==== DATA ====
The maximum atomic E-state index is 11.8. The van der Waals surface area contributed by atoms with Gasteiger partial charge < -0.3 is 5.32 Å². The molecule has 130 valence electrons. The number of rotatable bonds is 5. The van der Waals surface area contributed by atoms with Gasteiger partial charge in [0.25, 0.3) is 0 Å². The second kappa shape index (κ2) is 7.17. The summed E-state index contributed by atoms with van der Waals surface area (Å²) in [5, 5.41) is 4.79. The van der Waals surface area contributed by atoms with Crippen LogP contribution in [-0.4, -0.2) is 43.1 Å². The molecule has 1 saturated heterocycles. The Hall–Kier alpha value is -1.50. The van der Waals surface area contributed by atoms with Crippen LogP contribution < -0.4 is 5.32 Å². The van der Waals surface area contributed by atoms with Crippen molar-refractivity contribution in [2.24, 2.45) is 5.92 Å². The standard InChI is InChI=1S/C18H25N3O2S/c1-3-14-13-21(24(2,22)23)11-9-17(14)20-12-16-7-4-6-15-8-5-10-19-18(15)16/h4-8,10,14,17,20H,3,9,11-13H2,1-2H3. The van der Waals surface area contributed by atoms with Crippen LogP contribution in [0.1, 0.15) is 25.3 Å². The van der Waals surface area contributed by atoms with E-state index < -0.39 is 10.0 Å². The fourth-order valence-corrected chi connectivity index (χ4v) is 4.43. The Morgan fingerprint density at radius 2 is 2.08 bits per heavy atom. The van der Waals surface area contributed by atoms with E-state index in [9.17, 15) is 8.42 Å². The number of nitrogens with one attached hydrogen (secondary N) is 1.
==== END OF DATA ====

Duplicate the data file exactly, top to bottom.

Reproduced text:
The maximum atomic E-state index is 11.8. The van der Waals surface area contributed by atoms with Gasteiger partial charge < -0.3 is 5.32 Å². The molecule has 130 valence electrons. The number of rotatable bonds is 5. The van der Waals surface area contributed by atoms with Gasteiger partial charge in [0.25, 0.3) is 0 Å². The second kappa shape index (κ2) is 7.17. The summed E-state index contributed by atoms with van der Waals surface area (Å²) in [5, 5.41) is 4.79. The van der Waals surface area contributed by atoms with Crippen LogP contribution in [-0.4, -0.2) is 43.1 Å². The molecule has 1 saturated heterocycles. The Hall–Kier alpha value is -1.50. The van der Waals surface area contributed by atoms with Crippen LogP contribution < -0.4 is 5.32 Å². The van der Waals surface area contributed by atoms with Crippen molar-refractivity contribution in [2.24, 2.45) is 5.92 Å². The standard InChI is InChI=1S/C18H25N3O2S/c1-3-14-13-21(24(2,22)23)11-9-17(14)20-12-16-7-4-6-15-8-5-10-19-18(15)16/h4-8,10,14,17,20H,3,9,11-13H2,1-2H3. The van der Waals surface area contributed by atoms with Crippen LogP contribution in [0.1, 0.15) is 25.3 Å². The van der Waals surface area contributed by atoms with E-state index < -0.39 is 10.0 Å². The fourth-order valence-corrected chi connectivity index (χ4v) is 4.43. The Morgan fingerprint density at radius 2 is 2.08 bits per heavy atom. The van der Waals surface area contributed by atoms with E-state index in [9.17, 15) is 8.42 Å². The number of nitrogens with one attached hydrogen (secondary N) is 1.